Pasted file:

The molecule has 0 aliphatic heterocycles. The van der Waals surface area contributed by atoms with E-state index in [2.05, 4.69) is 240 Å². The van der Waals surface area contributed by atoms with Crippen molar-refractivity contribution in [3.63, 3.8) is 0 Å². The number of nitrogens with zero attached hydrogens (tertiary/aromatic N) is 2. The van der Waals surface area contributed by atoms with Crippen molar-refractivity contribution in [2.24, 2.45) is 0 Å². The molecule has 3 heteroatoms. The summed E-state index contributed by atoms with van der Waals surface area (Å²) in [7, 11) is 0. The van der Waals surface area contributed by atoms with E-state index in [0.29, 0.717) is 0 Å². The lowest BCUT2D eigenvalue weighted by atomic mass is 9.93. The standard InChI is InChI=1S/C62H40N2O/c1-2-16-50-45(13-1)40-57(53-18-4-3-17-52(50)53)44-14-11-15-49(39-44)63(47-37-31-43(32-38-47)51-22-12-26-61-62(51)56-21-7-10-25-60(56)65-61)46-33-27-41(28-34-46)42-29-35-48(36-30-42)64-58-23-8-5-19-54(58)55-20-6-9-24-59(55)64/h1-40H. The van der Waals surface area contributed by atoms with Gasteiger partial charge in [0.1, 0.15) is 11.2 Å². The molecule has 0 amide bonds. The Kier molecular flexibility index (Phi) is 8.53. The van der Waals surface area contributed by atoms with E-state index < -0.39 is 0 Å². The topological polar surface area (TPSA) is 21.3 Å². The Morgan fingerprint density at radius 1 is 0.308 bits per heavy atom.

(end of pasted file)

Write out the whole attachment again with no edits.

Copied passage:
The molecule has 0 aliphatic heterocycles. The van der Waals surface area contributed by atoms with E-state index in [2.05, 4.69) is 240 Å². The van der Waals surface area contributed by atoms with Crippen molar-refractivity contribution in [3.63, 3.8) is 0 Å². The number of nitrogens with zero attached hydrogens (tertiary/aromatic N) is 2. The van der Waals surface area contributed by atoms with Crippen molar-refractivity contribution in [2.24, 2.45) is 0 Å². The molecule has 3 heteroatoms. The summed E-state index contributed by atoms with van der Waals surface area (Å²) in [7, 11) is 0. The van der Waals surface area contributed by atoms with E-state index in [0.29, 0.717) is 0 Å². The lowest BCUT2D eigenvalue weighted by atomic mass is 9.93. The standard InChI is InChI=1S/C62H40N2O/c1-2-16-50-45(13-1)40-57(53-18-4-3-17-52(50)53)44-14-11-15-49(39-44)63(47-37-31-43(32-38-47)51-22-12-26-61-62(51)56-21-7-10-25-60(56)65-61)46-33-27-41(28-34-46)42-29-35-48(36-30-42)64-58-23-8-5-19-54(58)55-20-6-9-24-59(55)64/h1-40H. The van der Waals surface area contributed by atoms with Gasteiger partial charge in [0.1, 0.15) is 11.2 Å². The molecule has 0 amide bonds. The Kier molecular flexibility index (Phi) is 8.53. The van der Waals surface area contributed by atoms with E-state index < -0.39 is 0 Å². The topological polar surface area (TPSA) is 21.3 Å². The Morgan fingerprint density at radius 1 is 0.308 bits per heavy atom.